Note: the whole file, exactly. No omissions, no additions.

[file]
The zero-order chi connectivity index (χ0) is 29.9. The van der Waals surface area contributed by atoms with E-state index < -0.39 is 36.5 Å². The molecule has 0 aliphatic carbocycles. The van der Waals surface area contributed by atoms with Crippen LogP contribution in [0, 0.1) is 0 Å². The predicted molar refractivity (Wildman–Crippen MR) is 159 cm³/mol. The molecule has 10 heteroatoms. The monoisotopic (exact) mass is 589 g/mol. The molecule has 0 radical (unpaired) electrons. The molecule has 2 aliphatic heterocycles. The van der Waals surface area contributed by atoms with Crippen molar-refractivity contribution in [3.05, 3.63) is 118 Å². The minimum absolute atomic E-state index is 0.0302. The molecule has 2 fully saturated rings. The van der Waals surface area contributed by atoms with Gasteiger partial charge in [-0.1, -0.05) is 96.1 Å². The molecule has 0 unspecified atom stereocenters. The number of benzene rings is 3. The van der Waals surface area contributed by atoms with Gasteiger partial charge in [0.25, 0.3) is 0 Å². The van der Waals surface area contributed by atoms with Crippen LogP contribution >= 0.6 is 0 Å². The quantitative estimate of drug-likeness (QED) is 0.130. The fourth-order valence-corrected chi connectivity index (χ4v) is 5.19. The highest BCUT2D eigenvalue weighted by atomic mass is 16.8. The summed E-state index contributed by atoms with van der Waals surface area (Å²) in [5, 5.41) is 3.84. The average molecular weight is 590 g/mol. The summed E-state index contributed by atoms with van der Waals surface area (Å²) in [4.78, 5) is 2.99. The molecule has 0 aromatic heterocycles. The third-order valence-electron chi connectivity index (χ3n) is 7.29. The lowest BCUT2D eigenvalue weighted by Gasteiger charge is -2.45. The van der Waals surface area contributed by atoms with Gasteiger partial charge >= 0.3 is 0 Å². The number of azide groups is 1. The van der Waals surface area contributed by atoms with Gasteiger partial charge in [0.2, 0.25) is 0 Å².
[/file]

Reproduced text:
The zero-order chi connectivity index (χ0) is 29.9. The van der Waals surface area contributed by atoms with E-state index < -0.39 is 36.5 Å². The molecule has 0 aliphatic carbocycles. The van der Waals surface area contributed by atoms with Crippen LogP contribution in [0, 0.1) is 0 Å². The predicted molar refractivity (Wildman–Crippen MR) is 159 cm³/mol. The molecule has 10 heteroatoms. The monoisotopic (exact) mass is 589 g/mol. The molecule has 0 radical (unpaired) electrons. The molecule has 2 aliphatic heterocycles. The van der Waals surface area contributed by atoms with Crippen molar-refractivity contribution in [3.05, 3.63) is 118 Å². The minimum absolute atomic E-state index is 0.0302. The molecule has 2 fully saturated rings. The van der Waals surface area contributed by atoms with Gasteiger partial charge in [-0.1, -0.05) is 96.1 Å². The molecule has 0 unspecified atom stereocenters. The number of benzene rings is 3. The van der Waals surface area contributed by atoms with Gasteiger partial charge in [0.25, 0.3) is 0 Å². The van der Waals surface area contributed by atoms with Crippen LogP contribution >= 0.6 is 0 Å². The quantitative estimate of drug-likeness (QED) is 0.130. The fourth-order valence-corrected chi connectivity index (χ4v) is 5.19. The highest BCUT2D eigenvalue weighted by atomic mass is 16.8. The summed E-state index contributed by atoms with van der Waals surface area (Å²) in [5, 5.41) is 3.84. The average molecular weight is 590 g/mol. The summed E-state index contributed by atoms with van der Waals surface area (Å²) in [4.78, 5) is 2.99. The molecule has 0 aromatic heterocycles. The third-order valence-electron chi connectivity index (χ3n) is 7.29. The lowest BCUT2D eigenvalue weighted by Gasteiger charge is -2.45. The van der Waals surface area contributed by atoms with Gasteiger partial charge >= 0.3 is 0 Å². The number of azide groups is 1. The van der Waals surface area contributed by atoms with Gasteiger partial charge in [0.2, 0.25) is 0 Å².